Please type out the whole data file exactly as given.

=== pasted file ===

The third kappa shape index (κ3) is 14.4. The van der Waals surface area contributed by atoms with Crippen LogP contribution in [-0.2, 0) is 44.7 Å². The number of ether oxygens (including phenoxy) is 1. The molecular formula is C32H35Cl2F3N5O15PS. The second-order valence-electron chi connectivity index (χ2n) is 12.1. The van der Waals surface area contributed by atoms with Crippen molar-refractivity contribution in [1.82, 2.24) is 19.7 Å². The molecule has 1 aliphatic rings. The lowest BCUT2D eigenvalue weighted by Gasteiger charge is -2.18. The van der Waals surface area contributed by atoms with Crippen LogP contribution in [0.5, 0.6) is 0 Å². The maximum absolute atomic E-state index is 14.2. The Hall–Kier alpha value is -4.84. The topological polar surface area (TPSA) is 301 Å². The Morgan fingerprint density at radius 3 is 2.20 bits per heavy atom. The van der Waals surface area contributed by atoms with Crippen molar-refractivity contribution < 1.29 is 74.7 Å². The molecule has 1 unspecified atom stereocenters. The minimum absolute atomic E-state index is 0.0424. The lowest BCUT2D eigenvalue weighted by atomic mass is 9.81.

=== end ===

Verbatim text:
The third kappa shape index (κ3) is 14.4. The van der Waals surface area contributed by atoms with Crippen LogP contribution in [-0.2, 0) is 44.7 Å². The number of ether oxygens (including phenoxy) is 1. The molecular formula is C32H35Cl2F3N5O15PS. The second-order valence-electron chi connectivity index (χ2n) is 12.1. The van der Waals surface area contributed by atoms with Crippen molar-refractivity contribution in [1.82, 2.24) is 19.7 Å². The molecule has 1 aliphatic rings. The lowest BCUT2D eigenvalue weighted by Gasteiger charge is -2.18. The van der Waals surface area contributed by atoms with Crippen LogP contribution in [0.5, 0.6) is 0 Å². The maximum absolute atomic E-state index is 14.2. The Hall–Kier alpha value is -4.84. The topological polar surface area (TPSA) is 301 Å². The Morgan fingerprint density at radius 3 is 2.20 bits per heavy atom. The van der Waals surface area contributed by atoms with Crippen molar-refractivity contribution < 1.29 is 74.7 Å². The molecule has 1 unspecified atom stereocenters. The minimum absolute atomic E-state index is 0.0424. The lowest BCUT2D eigenvalue weighted by atomic mass is 9.81.